A lesson from my daughter on the power of reasoned discussion.
My daughter caught a taxi to visit me on Mother’s Day and brought with her a wonderful gift: an unexpected insight into the content of her character and a good example of the power of reasoned, respectful discourse.
While it’s traditional to pay tribute to our mothers today, I’d like to share the conversation my 25-year-old daughter had with a white Australian taxi driver in his late 50s about gay marriage.
The cabbie asked her what she did for a living and she replied she is an actor, currently rehearsing for a production at the Stage Door Theatre in Brisbane, which I’ll be spruiking relentlessly on Twitter in due course (*fair warning*).
“Acting, that’s full of fags, isn’t it?”
My daughter told me her first instinct was to respond in like manner to his reflexive bigotry but instead she replied, “Well yes, we often are flamboyant people.
“If you think about it, the qualities which help us cope with being different and isolated are often the ones which go with the performing arts.
“The masks we’ve learned to wear, the way we try and be accepted by our peers, the fears we go through that we won’t be accepted, these are all strategies we learn really young and probably really help in becoming a performer.”
The driver thought about it for a moment and then said, “Well alright but why do they have to be so in your face with it all the time? All that prancing around and Gay Pride and rallies – why can’t they just keep it to themselves?”
“Well, think about it. We have a really hard time sometimes just being accepted and of course we want to celebrate how far we’ve come and how much things have changed.”
By this time the cabbie had noticed the ‘we’ in my daughter’s conversation and asked her a very simple question. “Why? Why would you want to be with a woman?”
“Well, why did you marry your wife?” my daughter said.
“Because I love her.”
“Exactly. Isn’t that enough?”
They talked about religion and whether the traditional view of marriage needed to evolve as society changed or whether we should cling so tightly to a book of rules that includes marrying your daughter to her rapist.
When she arrived at my door the driver shook her hand and thanked her. “You’ve given me a lot to think about. I have a lot to talk about with my wife,” he said.
My daughter was very struck at how different the cab ride would have been if she’d given in to her instinct.
Instead of the instant and fleeting feel-good of the indignant response, she started a discussion.
President Obama moved the discussion even further along in the same week, when he came out for gay marriage and, in so doing, increased the pressure on other world leaders, including our own Julia Gillard, of course.
In the US, there’s been much made of the traditional antipathy towards gay marriage among black voters but this article at the Daily Beast showed there’s at least one 75-year-old black woman who’s prepared to think about it, simply because the president has finally given his view.
It’s lovely to think that on the other side of the world my 25-year-old daughter managed to get a middle-aged Brisbane cabbie thinking about it too.
Also this week via The Washington Post came the news that Republican presidential candidate Mitt Romney led an attack on a young man he believed was gay when they were at high school.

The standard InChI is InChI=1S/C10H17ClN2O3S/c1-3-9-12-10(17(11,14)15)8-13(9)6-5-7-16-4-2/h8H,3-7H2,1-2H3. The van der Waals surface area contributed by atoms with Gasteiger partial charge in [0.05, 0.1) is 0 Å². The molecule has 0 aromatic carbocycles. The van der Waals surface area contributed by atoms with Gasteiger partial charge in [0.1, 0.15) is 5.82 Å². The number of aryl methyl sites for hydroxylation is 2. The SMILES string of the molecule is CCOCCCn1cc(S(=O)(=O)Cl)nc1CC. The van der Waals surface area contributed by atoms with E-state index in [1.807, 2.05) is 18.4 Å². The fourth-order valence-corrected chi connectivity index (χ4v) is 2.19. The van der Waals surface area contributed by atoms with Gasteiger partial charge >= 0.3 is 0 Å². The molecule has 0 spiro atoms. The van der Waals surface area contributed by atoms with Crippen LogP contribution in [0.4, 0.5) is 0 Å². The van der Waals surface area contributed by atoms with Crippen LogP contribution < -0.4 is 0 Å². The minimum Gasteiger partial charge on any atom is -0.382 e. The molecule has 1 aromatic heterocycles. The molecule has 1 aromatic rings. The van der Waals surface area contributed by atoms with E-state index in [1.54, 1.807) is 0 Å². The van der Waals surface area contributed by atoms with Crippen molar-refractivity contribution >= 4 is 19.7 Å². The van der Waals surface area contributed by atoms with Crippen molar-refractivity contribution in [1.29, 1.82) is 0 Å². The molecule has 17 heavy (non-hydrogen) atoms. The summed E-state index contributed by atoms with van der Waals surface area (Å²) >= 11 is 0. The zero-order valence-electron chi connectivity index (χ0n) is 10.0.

The most telling aspect of the story was the response it drew from Romney, who initially claimed to have no recollection of an incident which clearly traumatised the victim and the people who witnessed the assault.
The New Yorker’s Amy Davidson spelled out very well in Mitt Romney, bully why Romney’s non-response matters:
“How he talks about this incident will be impossible to divorce from how he talks about same-sex marriage in the wake of President Obama’s announcement, and about questions of basic dignity for gay and lesbian Americans. “But unless he deals with it soundly, it will also be present as people wonder about his compassion for anyone not as well situated and cosseted as he has always been.
“Who else might he walk away from? Until now, the campaign has talked about his fondness for pranks as a way to humanize him; his wife called him wild and crazy. Is this what they think that means?”
It’s a truism that everyone’s the hero in their own tale and Mic Wright @brokenbottleboy put that aspect of the Romney story well on his blog Intercourse with Biscuits.
“Bullies remake their childhoods. No adult wants to slip themselves onto a timeline that includes a vicious little creature.”
Americans must decide what the high school story reveals about the character of the man who would be president and whether it’s relevant to the man he is today.
Whatever it says about Romney, it also offers a graphic account of the cruelty and violence so casually meted out to vulnerable gay young people, even to this more enlightened day.
For their sakes, this Mother’s Day I celebrate the fact that my daughter has not suffered like that young victim of Mitt’s and I make a pledge to follow her example and speak out for gay rights, including the right to marry, at every opportunity in a reasoned and respectful way.
Whether our children are gay or straight, the primary maternal concern is for their happiness.
All our children deserve their shot and, for most of us, we seek it in the arms of a loving, committed relationship.
If you think so too, please join me in my Mother’s Day pledge to support all our children in the pursuit of their most basic human rights.
Debate will rage but as long as there’s reasoned discussion and people like that wonderful cab driver, that lovely old black lady and yes, you and me, prepared to join in then commonsense and humanity may yet prevail.
Happy Mother’s Day!